- Associated Press - Sunday, August 24, 2014
School program aims to help veterans

BOWLING GREEN, Ky. (AP) - A program aimed at helping veterans hone their skills through education to prepare them for careers is seeing booming registration at Western Kentucky University.

The Veterans Upward Bound initiative has jumped from 99 participants in the 2008-09 school year to 165 veterans in the 2012-13 year. Final numbers for this year’s participants will be calculated Sept. 30, but to date the program had 128 veterans participating.

The program coordinator, Rick Wright, told The Daily News (http://bit.ly/1pOTslg) that the staff tries to match veterans with schools and degrees that could lead to jobs that require skills similar to ones they learned in the military.

“The least we can do for these brave men and women is to offer them a good education so they can get a good job,” Wright said.

Kentucky has 2,000 to 3,200 veterans younger than 25 years old, according to the Department of Veterans Affairs.

The state has 339,000 veterans of all ages.

___

Group opposes tax incentives for Noah’s Ark park

FRANKFORT, Ky. (AP) - A national organization for the separation of church and state has urged Kentucky officials to deny state tax incentives for the Noah’s Ark theme park in northern Kentucky.

The group, Americans United for the Separation of Church and State, points to hiring practices by the park’s parent organization, Answers in Genesis, The Courier-Journal (http://cjky.it/XHv4bn) reported.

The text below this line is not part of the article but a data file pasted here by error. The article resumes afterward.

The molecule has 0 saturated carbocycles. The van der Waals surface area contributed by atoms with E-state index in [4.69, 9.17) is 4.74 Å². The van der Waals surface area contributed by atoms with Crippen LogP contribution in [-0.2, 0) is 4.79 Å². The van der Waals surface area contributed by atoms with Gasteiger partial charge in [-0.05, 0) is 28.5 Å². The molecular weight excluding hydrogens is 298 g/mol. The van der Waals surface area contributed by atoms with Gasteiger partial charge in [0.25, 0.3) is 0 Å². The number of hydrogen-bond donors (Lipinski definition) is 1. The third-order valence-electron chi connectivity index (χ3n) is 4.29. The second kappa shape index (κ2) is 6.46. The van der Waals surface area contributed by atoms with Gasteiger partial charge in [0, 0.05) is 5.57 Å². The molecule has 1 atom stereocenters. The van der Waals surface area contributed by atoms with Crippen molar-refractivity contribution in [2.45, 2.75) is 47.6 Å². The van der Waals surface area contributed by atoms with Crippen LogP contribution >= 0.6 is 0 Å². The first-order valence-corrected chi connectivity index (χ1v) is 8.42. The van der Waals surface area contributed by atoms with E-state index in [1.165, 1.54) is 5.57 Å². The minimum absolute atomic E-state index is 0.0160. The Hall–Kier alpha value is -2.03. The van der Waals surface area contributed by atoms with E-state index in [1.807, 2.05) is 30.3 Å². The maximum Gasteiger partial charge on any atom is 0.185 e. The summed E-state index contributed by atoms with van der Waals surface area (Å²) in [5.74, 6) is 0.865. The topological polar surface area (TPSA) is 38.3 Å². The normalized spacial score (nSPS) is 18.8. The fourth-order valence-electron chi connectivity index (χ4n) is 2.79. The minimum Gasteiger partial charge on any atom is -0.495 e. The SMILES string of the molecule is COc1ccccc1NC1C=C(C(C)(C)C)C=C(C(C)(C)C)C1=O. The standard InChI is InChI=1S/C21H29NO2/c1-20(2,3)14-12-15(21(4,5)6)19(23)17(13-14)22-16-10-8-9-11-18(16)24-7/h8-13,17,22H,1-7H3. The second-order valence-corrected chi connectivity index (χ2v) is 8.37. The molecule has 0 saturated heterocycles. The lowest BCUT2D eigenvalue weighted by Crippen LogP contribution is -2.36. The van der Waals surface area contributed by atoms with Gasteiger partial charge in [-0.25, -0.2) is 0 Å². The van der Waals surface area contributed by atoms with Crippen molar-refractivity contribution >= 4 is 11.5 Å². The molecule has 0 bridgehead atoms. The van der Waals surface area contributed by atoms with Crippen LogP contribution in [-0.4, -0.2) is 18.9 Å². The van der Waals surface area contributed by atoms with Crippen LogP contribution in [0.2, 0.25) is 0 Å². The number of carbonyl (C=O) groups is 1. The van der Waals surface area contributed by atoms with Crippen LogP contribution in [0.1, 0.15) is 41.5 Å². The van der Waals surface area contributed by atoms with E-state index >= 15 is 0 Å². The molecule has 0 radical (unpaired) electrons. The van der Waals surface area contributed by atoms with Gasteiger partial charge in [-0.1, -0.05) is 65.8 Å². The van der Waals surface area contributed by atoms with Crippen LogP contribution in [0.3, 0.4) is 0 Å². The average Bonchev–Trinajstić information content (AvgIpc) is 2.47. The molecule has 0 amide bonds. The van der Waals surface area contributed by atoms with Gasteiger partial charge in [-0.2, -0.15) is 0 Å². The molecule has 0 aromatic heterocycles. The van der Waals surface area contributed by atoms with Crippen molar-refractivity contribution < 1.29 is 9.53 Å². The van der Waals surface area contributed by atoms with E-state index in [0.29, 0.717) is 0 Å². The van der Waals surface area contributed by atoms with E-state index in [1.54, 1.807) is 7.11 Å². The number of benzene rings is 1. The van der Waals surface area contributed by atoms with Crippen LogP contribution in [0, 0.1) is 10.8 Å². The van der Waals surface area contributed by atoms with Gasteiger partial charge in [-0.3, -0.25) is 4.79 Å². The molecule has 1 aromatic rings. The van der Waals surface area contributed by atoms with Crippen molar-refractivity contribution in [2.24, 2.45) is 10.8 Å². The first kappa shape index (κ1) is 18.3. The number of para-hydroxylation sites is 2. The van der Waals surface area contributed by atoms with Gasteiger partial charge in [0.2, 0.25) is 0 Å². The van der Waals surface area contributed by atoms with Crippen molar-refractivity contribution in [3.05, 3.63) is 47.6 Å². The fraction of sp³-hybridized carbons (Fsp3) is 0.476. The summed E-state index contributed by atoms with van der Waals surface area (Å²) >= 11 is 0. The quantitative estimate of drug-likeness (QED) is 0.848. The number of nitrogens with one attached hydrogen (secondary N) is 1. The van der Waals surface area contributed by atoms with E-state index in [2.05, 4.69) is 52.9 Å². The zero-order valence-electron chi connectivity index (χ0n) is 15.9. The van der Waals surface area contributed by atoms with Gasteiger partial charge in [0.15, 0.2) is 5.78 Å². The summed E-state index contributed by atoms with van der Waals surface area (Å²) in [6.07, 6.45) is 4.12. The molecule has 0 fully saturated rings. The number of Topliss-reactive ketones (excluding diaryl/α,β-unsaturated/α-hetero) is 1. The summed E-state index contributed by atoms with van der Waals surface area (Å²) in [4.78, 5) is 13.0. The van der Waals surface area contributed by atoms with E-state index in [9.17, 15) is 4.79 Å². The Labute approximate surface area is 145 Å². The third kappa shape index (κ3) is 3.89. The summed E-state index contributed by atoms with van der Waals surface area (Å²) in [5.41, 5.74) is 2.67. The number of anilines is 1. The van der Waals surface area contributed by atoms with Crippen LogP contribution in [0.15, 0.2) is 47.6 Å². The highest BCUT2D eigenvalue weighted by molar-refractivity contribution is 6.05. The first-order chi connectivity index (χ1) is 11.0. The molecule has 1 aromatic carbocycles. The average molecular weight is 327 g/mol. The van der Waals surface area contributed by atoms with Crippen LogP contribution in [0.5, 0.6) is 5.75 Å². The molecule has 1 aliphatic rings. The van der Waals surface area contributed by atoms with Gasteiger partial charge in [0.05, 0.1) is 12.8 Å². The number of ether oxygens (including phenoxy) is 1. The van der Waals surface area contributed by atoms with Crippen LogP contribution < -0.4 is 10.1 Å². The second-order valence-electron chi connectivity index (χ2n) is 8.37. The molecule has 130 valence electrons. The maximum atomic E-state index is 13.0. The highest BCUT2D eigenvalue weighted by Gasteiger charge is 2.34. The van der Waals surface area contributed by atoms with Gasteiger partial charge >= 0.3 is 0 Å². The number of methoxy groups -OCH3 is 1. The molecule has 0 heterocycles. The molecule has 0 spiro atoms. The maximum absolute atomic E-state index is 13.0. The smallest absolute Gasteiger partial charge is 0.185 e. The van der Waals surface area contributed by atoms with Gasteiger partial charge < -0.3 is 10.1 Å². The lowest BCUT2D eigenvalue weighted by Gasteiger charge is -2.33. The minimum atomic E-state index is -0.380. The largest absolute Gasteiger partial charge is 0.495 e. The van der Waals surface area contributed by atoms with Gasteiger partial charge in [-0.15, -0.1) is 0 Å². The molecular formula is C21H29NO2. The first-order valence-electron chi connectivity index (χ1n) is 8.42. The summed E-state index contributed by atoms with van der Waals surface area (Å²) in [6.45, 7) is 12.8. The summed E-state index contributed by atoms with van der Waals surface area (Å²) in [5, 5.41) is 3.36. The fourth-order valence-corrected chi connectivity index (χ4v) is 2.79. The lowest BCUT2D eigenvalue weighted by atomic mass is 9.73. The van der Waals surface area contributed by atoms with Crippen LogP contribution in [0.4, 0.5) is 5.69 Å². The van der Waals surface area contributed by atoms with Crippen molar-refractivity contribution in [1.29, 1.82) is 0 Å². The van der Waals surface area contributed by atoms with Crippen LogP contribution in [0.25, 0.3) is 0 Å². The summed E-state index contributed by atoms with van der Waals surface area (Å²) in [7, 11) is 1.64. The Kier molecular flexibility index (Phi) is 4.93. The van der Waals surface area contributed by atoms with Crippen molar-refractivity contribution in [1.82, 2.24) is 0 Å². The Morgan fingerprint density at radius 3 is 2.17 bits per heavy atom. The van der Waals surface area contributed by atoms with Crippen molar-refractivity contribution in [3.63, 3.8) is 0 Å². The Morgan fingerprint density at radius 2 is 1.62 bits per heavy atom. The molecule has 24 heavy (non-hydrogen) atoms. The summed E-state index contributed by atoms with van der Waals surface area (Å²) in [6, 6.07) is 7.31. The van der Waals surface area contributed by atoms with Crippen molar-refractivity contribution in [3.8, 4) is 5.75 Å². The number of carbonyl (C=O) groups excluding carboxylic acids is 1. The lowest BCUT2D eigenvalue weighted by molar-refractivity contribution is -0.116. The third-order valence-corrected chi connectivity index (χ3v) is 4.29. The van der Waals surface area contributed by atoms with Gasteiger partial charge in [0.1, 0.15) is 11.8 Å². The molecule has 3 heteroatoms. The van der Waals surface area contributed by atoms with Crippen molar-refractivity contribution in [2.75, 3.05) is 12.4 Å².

In a letter to Gov. Steve Beshear, Americans United said the website of Answers in Genesis requires that job applicants agree with its Christian “Statement of Faith.”

“An applicant must profess . that homosexuality is a sin on par with bestiality and incest, that the earth is only 6,000 years old, and that the bible is literally true in order to be considered for the job,” Americans United officials said in the letter.

That policy amounts to religious discrimination in hiring and may violate the Kentucky Constitution’s ban on preferences “to any religious sect,” the group said.

The coordinator of the project, Mike Zovath, told the Louisville newspaper on Friday that the entity developing the park - the for-profit Ark Encounter LLC - is distinct from the not-for-profit Answers in Genesis.